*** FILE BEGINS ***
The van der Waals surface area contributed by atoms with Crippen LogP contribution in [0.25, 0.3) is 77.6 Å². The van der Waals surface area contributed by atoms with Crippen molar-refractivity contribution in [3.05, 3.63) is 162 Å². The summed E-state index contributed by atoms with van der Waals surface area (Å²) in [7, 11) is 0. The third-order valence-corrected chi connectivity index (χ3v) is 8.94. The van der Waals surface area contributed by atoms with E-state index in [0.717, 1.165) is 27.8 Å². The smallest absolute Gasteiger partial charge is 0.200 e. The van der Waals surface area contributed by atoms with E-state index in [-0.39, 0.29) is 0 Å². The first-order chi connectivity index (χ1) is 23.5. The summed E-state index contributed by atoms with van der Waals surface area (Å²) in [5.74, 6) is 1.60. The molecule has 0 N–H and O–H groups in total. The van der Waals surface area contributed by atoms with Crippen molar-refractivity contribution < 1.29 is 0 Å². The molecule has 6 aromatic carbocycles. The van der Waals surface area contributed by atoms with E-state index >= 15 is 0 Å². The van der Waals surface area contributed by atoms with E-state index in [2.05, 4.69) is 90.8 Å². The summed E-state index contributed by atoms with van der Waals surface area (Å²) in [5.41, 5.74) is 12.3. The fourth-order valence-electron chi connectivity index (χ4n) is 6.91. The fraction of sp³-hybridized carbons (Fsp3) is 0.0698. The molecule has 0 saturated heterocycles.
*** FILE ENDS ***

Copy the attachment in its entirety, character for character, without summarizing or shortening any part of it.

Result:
The van der Waals surface area contributed by atoms with Crippen LogP contribution in [0.25, 0.3) is 77.6 Å². The van der Waals surface area contributed by atoms with Crippen molar-refractivity contribution in [3.05, 3.63) is 162 Å². The summed E-state index contributed by atoms with van der Waals surface area (Å²) in [7, 11) is 0. The third-order valence-corrected chi connectivity index (χ3v) is 8.94. The van der Waals surface area contributed by atoms with E-state index in [0.717, 1.165) is 27.8 Å². The smallest absolute Gasteiger partial charge is 0.200 e. The van der Waals surface area contributed by atoms with E-state index in [-0.39, 0.29) is 0 Å². The first-order chi connectivity index (χ1) is 23.5. The summed E-state index contributed by atoms with van der Waals surface area (Å²) in [5.74, 6) is 1.60. The molecule has 0 N–H and O–H groups in total. The van der Waals surface area contributed by atoms with Crippen molar-refractivity contribution < 1.29 is 0 Å². The molecule has 6 aromatic carbocycles. The van der Waals surface area contributed by atoms with E-state index >= 15 is 0 Å². The van der Waals surface area contributed by atoms with E-state index in [2.05, 4.69) is 90.8 Å². The summed E-state index contributed by atoms with van der Waals surface area (Å²) in [5.41, 5.74) is 12.3. The fourth-order valence-electron chi connectivity index (χ4n) is 6.91. The fraction of sp³-hybridized carbons (Fsp3) is 0.0698. The molecule has 0 saturated heterocycles.